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Transition planning for businesses: When to start?

By Anthony Duffy, on April 5th, 2017

There are certain absolutes; no situation is the same as any other, therefore do NOT copy what someone else did. The variables include differences within every company, size, industry, maturity, each ownership group, founders, successors, key managers, offspring of the ownership group, ages, life stage, personal values, family structures, short term expectations, long term expectations, personal financial status, etc. As you can see, the situation from company to company can never be the same, the plan should fit you—you should not have to fit into some mold.

A five-to-10-year lead time allows for thoughtful planning, and assessments of personal and business issues. A few years will allow you to think and create a plan that will achieve your goals and let the business continue in a manner that is consistent with your values. The planning needs to be done in a structured manner, allowing time for thought, considerations of alternatives and repositioning of the business. Other steps might include management team assessments, alternative courses of action analysis, inside transition vs. outside sale options, and ultimately accumulate the personal wealth that allows you to live comfortably, and provide heirs with desired wealth according to your wishes.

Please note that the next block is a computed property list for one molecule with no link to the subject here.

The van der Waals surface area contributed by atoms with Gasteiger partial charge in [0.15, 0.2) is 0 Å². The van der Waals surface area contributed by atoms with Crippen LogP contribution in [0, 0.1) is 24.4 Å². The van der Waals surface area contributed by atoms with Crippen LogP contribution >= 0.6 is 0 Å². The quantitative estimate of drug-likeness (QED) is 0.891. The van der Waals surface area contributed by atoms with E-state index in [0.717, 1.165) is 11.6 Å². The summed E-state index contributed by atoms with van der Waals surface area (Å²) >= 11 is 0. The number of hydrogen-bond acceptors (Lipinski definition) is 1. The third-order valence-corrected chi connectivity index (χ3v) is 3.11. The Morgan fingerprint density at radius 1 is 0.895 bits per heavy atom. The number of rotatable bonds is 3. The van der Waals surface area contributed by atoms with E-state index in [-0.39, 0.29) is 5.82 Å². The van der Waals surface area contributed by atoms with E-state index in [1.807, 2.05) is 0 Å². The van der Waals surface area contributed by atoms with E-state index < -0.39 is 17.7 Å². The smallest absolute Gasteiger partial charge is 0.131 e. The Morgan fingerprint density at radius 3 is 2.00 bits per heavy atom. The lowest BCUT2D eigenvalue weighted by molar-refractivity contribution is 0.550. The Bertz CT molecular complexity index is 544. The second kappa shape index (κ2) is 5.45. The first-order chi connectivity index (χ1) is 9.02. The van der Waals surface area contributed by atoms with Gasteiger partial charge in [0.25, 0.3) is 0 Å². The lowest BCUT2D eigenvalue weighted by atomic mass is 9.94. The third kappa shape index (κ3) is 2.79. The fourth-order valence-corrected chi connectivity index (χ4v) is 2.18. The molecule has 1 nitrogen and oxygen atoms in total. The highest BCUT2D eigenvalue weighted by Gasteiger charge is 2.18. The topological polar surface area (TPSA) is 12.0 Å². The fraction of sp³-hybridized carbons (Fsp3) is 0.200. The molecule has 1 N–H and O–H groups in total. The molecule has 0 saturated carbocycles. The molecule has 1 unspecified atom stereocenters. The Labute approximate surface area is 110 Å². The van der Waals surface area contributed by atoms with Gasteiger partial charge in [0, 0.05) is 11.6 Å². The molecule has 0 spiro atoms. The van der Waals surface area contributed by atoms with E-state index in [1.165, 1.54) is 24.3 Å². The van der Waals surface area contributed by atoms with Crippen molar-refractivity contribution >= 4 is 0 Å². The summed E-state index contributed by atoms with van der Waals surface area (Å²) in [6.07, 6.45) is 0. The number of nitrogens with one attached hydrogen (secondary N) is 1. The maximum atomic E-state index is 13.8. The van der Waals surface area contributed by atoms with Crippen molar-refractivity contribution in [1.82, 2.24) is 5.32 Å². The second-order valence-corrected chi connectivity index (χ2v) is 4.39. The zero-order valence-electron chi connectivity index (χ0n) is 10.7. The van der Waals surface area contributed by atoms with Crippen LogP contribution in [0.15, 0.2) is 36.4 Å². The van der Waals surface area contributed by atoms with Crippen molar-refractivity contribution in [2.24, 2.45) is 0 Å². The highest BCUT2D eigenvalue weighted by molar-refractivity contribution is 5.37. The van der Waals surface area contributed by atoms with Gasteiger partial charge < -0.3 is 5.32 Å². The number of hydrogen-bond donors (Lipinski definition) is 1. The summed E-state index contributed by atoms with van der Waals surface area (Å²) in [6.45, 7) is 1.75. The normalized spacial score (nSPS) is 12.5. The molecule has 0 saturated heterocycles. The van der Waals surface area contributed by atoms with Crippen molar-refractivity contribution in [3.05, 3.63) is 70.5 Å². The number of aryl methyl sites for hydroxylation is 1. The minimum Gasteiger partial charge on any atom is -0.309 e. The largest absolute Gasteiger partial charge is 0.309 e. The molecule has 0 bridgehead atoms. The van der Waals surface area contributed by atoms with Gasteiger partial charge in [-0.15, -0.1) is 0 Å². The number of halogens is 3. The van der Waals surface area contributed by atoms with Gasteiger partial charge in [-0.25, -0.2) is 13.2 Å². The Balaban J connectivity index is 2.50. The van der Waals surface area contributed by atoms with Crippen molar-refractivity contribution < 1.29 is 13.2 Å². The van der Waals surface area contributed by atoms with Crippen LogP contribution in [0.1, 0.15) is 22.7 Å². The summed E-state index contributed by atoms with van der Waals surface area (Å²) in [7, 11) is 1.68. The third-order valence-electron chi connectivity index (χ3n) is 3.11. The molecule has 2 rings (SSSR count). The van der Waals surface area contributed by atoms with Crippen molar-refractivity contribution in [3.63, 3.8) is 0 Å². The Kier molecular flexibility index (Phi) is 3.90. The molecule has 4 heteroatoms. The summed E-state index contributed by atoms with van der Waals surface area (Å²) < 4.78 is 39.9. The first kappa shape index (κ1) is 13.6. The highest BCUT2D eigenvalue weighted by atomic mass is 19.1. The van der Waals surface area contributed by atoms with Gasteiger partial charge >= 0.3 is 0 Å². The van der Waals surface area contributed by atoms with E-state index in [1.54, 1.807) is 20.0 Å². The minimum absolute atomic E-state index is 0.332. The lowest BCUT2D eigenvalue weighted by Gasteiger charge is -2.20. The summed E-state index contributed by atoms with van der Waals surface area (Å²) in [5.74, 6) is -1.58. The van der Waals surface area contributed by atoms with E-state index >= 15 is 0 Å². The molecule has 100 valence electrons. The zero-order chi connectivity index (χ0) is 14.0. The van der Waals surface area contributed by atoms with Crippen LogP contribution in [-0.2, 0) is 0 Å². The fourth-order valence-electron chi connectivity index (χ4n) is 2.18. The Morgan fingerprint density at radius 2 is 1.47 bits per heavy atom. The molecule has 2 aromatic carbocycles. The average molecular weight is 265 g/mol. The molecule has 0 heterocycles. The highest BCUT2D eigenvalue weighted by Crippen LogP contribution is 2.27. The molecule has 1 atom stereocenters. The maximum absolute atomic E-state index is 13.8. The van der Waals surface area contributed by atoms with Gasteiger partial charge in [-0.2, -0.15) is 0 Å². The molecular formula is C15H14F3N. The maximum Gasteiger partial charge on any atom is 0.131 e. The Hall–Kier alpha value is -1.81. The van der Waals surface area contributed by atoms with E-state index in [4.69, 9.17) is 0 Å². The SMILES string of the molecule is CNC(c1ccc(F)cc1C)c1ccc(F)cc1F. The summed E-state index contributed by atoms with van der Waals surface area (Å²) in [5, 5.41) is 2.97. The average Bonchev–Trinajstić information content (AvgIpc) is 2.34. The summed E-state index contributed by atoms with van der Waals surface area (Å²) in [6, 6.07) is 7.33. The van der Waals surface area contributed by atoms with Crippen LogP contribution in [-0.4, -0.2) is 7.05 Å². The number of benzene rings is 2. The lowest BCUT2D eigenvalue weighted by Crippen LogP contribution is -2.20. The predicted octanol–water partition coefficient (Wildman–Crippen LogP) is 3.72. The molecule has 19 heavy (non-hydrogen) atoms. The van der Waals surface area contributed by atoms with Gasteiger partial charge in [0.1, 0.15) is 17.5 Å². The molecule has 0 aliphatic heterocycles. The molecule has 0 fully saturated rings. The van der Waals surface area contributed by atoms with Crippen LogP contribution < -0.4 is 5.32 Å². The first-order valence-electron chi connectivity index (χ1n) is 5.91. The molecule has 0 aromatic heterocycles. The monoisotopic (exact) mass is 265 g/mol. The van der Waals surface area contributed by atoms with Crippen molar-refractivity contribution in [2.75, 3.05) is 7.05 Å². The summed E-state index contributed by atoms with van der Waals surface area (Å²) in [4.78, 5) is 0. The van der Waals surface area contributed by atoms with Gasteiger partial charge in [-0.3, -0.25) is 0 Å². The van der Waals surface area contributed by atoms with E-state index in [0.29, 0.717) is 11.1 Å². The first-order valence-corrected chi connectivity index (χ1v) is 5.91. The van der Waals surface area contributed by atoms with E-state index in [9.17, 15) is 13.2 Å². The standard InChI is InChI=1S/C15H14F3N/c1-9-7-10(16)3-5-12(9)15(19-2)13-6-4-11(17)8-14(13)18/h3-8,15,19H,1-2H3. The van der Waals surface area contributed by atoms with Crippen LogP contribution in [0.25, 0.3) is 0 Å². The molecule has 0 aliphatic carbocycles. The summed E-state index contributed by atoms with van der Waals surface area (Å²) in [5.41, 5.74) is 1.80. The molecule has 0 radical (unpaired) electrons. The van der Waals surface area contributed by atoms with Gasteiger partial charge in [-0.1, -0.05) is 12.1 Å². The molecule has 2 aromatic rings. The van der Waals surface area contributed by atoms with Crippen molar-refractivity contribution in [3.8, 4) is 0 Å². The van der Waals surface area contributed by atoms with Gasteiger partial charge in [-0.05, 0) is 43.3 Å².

Several organizations set out planning processes, most based upon best-selling books that seem to be the basis for groups of planners and consultants looking for the structure. Experienced advisors have gathered and developed structures, which allow us to set up the process in seven or eight stages. The Exit Planning Institute and Business Enterprise Institute are two such organizations that lay out a roadmap, something like this:

  • Accumulate owner objectives
  • Assess all current business and personal financial resources and future needs
  • Understand the business value, maximize the value and protect this asset
  • Sale to outsiders?
  • Sale to insiders, family and/or management teams
  • What will the business continuity look like in years to come?
  • At the finish line, what is your desired wealth accumulation, and is this protected?

This is what we help you do. From our standpoint, one of the most import steps on our end is, we need to be sure to listen, ask questions and then not incorporate our personal values into your plan. We have seen hundreds of transitions over the past 30-plus years. We have seen every degree of success, as well as failure. We can counsel you on the potential pitfalls, undesirous results, tax costs, business management shortfalls, but at the end of the day, this will be your plan.

What is our best suggestion? Get started!

The delay, constant procrastination, is our enemy. Start something today, ask us questions. You don’t have to finish this overnight if your start the process sooner rather than later. We’re here to help.

Anthony Duffy is the managing director of ValuQuest based out of our Albany, NY office.

This material has been prepared for general, informational purposes only and is not intended to provide, and should not be relied on for, tax, legal or accounting advice. Should you require any such advice, please contact us directly. The information contained herein does not create, and your review or use of the information does not constitute, an accountant-client relationship.

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Tony Duffy Feb 20 Uploaded
Anthony Duffy
Senior Counsel

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